A Complete Guide to Storing Winter Gear


Metal Dome heli drop/ski tour

For any snow bunny, the end of the winter season means saying goodbye to winter and storing winter gear. As a result, the snow is melting, ski lifts are closing and it’s time to get prepped for hiking season.

From boards and skis to clothes and equipment, there is a lot to consider when storing winter gear. This guide’s main focus is to prevent damage and increase longevity in your outdoor winter items. Consequently, the worst thing to happen to your gear would be to find a broken or damaged item next winter that was caused by improper storage.

Below is an index of the most common winter gear items. Click on the item to jump down the page to learn how to properly prep and store the item for the long months until next winter.

Skis | Snowboard | Boots | Clothes | Snowshoes |

Protective Gear | Backcountry Gear | Avalanche Gear


1. Skis


Prep for Storage:

  • Clean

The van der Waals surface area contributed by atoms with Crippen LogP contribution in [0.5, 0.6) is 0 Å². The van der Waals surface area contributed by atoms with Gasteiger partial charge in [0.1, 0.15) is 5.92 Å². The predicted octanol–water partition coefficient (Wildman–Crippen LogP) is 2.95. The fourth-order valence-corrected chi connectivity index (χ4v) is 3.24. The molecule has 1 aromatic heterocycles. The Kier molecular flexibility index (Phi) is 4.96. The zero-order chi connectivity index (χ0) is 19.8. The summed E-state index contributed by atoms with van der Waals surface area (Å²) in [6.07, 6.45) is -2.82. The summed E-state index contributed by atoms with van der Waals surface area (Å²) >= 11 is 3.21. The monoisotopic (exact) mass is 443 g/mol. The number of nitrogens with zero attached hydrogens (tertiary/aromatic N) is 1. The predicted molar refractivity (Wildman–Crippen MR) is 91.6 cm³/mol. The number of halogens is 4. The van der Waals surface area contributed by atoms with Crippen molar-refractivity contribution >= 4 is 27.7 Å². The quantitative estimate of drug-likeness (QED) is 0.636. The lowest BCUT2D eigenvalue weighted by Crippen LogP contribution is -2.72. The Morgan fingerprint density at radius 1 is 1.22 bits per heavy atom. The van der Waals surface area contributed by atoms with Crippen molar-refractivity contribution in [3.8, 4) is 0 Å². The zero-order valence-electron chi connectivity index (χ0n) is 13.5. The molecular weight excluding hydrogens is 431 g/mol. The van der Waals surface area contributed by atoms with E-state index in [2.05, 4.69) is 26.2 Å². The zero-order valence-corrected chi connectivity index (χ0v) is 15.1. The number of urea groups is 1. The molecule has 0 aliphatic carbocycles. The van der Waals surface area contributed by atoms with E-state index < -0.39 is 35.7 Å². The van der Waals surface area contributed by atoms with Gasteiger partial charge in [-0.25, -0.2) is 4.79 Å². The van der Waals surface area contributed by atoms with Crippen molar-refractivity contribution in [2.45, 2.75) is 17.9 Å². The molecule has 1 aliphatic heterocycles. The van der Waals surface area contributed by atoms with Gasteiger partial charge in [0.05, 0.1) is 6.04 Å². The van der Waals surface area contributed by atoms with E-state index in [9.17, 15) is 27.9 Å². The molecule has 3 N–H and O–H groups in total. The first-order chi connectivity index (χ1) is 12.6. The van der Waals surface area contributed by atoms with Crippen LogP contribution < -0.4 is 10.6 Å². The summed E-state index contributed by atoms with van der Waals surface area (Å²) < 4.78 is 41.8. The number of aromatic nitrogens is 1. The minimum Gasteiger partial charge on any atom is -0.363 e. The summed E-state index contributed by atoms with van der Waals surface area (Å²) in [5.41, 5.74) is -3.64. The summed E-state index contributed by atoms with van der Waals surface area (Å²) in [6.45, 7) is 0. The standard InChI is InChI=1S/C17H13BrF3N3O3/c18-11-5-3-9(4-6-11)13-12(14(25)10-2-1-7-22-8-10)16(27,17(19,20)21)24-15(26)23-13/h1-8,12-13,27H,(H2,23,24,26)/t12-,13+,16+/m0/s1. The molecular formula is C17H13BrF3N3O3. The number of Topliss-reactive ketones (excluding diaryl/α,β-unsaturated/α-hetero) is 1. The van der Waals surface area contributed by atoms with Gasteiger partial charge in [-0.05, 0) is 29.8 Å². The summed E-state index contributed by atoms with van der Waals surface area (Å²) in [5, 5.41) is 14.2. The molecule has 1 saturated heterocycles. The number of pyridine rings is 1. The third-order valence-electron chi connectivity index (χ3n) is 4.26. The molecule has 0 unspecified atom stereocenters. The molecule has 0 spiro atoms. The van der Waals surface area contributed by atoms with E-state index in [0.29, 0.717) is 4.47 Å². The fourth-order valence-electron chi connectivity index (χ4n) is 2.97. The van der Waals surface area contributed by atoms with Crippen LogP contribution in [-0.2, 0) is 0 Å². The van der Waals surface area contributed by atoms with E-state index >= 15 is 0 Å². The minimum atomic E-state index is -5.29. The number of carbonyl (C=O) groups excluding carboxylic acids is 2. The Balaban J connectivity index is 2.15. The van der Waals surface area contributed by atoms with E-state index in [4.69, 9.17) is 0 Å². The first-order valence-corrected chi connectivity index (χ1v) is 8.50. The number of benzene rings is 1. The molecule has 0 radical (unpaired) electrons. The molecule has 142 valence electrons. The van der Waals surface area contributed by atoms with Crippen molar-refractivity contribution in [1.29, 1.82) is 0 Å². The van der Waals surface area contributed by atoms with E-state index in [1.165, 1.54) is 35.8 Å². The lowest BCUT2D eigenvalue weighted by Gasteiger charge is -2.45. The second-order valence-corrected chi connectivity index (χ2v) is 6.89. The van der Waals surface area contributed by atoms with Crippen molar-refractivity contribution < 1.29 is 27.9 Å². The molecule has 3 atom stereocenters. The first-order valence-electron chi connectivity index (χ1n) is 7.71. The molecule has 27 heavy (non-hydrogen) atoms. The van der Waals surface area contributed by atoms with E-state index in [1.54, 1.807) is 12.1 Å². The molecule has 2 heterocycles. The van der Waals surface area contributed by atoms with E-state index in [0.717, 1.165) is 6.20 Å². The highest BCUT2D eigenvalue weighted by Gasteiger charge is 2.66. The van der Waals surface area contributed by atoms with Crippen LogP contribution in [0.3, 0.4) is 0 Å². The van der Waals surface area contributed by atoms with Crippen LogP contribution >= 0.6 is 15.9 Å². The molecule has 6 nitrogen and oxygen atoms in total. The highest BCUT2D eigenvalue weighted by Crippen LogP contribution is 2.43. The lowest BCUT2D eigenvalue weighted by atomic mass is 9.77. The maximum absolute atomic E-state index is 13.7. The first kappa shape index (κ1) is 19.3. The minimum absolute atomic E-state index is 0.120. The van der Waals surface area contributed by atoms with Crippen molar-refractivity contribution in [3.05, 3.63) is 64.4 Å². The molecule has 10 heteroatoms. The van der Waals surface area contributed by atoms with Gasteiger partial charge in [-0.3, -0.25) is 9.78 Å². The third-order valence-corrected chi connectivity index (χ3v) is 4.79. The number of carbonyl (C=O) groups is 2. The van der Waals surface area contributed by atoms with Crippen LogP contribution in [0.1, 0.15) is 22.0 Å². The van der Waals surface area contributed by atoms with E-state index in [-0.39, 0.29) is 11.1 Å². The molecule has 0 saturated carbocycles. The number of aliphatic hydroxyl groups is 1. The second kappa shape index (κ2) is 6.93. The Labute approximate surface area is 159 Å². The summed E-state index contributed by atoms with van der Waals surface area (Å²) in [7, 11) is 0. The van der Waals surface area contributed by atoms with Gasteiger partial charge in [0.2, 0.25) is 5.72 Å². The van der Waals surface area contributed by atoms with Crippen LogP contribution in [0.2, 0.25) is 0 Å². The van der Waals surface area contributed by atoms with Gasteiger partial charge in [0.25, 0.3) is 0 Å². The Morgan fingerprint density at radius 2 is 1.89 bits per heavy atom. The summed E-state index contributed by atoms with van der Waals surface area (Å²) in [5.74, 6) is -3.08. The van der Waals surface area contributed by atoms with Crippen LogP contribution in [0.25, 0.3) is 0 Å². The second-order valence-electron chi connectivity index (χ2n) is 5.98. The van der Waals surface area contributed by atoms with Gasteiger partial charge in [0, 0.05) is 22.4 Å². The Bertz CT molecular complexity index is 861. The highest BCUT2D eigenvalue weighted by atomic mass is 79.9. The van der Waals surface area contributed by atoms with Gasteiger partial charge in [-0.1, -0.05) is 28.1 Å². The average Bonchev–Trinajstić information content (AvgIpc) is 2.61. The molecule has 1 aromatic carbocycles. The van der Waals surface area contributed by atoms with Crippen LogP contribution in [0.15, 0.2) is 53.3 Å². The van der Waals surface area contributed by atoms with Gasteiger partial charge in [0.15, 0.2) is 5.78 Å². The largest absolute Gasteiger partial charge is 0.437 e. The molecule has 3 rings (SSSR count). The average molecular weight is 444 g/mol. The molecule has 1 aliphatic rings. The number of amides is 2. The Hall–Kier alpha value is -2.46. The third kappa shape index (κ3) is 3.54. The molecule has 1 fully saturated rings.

• If you use your skis well into spring, then your skis are most likely in need of a good wash before storing winter gear. Therefore, wash with water and avoid any detergents or harsh soaps or de-greasers. A plastic scrubber is a great way to get out stubborn grime caught in your bindings. However if grime doesn’t come off the bottom of your skis just with water, a hot wax may be necessary. A base cleaner or citrus solvent may dry out your base, but depending on what you’re using it for, it may be necessary in your situation.
  • Tune Up
    • It’s best to get a tune-up now rather than waiting when the ski shops get busy right before ski season starts. However do keep in mind that certain shops, like REI or your local outfitter, may put away ski tools in the summer. Your tune-up should consist of sharpening the edges, fixing any damage and possibly a base grind if necessary.
  • Wax
    • You will want to apply a coat of wax while your skis are stored for the summer. A “storage wax” prevents your skis from drying out and prevents rust from forming. First make sure your skis are completely dry. Then wipe off any old wax. Use a generous amount of wax because your base will absorb the wax over the summer. For more information about applying a storage wax, please view this link


For storing winter gear, especially skis, avoid placing your skis in a very hot, humid or even very cold place. A temperature-controlled closet in your home with little to no sunlight is best. When it comes to how they are stored, skis are fine standing up or on their side. However to avoid skis from falling, scissoring or rubbing edges together, strap them together. Strap your skis together where they naturally meet.